Israelis Fret Over Biden’s Lack of Attention

But maybe a shift in America’s focus to other parts of the world is a positive signal

Has Joe Biden forgotten about Israel, or is he punishing Netanyahu?
Gili Yaari/Flash 90

Nearly every day since US President Joe Biden’s inauguration nearly three weeks ago, Israeli media has carried headlines fretting the fact that he’s yet to make contact with Prime Minister Benjamin Netanyahu.

When pressed on the matter last week, White House press secretary Jen Psaki got defensive: “He hasn’t called every foreign leader yet.”

Of course, to many Americans, Israel is just another foreign country. And the past several US presidents were in touch with their Israeli counterparts early and often. But they were also much more focused on trying to facilitate Middle East peace than the Biden Administration appears to be.

When Biden gave his first foreign policy speech last week, he conspicuously failed to mention Israel, or Iran, for that matter. The speech instead focused on China and Russia.

And that’s not necessarily a bad thing.

While Israeli commentators say it’s a mistake for Biden to have not yet reached out to the Jewish state and America’s closest Arab allies, they also acknowledge that US attention is shifting to Asia.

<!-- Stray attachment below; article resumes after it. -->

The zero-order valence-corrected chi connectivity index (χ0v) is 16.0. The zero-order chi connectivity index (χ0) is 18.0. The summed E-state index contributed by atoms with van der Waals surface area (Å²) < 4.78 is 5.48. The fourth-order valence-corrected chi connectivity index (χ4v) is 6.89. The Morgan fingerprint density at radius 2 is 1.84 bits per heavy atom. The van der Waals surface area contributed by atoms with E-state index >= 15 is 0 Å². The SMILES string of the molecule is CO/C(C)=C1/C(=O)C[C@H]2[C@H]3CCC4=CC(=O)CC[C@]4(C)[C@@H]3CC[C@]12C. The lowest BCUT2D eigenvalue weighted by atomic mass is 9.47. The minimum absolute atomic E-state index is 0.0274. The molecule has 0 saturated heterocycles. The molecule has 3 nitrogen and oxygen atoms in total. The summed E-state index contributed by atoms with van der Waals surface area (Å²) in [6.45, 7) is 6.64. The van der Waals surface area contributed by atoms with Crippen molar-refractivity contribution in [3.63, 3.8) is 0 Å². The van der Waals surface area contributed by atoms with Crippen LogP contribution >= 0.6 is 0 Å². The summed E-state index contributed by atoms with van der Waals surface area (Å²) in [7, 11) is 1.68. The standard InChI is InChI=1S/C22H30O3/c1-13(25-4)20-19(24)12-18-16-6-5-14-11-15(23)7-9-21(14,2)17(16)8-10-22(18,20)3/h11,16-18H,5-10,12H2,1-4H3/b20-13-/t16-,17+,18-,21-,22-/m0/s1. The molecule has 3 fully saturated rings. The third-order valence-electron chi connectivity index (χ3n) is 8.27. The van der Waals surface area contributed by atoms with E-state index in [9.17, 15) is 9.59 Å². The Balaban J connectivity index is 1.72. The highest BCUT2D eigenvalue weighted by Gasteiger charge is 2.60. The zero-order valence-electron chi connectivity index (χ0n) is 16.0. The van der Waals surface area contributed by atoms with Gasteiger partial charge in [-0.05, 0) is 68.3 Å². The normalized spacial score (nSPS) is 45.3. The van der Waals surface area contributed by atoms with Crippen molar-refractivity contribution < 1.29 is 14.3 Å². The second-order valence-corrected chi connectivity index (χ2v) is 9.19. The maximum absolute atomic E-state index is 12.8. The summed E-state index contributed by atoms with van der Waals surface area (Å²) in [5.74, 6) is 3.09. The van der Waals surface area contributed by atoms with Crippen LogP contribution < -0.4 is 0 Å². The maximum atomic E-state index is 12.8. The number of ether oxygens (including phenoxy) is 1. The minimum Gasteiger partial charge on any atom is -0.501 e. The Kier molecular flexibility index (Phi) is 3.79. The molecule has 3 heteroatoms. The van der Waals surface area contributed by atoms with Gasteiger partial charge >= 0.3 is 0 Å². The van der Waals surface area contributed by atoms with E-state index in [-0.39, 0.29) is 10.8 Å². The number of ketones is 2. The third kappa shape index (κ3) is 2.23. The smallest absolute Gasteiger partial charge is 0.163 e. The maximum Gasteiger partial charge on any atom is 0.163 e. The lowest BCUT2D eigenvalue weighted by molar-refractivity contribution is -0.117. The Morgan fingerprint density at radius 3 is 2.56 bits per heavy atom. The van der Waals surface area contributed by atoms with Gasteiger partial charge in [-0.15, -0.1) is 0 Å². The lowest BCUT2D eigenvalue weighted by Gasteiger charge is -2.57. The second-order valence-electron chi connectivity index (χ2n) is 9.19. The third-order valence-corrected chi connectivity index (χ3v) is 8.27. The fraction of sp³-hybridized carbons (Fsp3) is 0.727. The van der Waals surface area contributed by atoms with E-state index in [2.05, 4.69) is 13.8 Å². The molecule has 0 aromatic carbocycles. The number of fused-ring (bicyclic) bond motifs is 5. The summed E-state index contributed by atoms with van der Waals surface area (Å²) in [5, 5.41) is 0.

Iran remains a problem, but it’s one that’s coming to a head, and the Biden White House likely prefers not to rock the boat with public statements while it’s busy with behind-the-scene diplomatic maneuvers. For the time being, Israel is satisfied with the Biden Administration’s recognition of the necessity of consulting Israel and the Gulf states before concluding any new deal with Tehran.

As far as everything else is concerned, perhaps the region is stable enough to not warrant much American attention. Former US President Donald Trump already got the ball rolling on peace between Israel and many of its Arab neighbors, and exposed the fact that a final status Israeli-Palestinian deal simply isn’t possible right now.

There’s not much else for the Americans to expend diplomatic capital on right now in the Middle East. They’ll facilitate new Israeli-Arab peace deals as they arise, and try to nudge the Palestinians back to the negotiating table, but for the time being, as one Israeli expert put it, these aren’t matters that will require engagement at the level of President or Secretary of State.

Still, why hasn’t Biden called Netanyahu? According to the Israeli prime minister, the two leaders are fast friends going back decades.

One theory has it that with Israel’s next national election less than two months away, Biden doesn’t want to give Netanyahu the kind of American endorsement he craves with a personal phone call. Ahead of previous elections, Netanyahu made much of the fact that Trump had called him first of all world leaders. Of course, there’s also the possibility that Biden’s simply been too busy.

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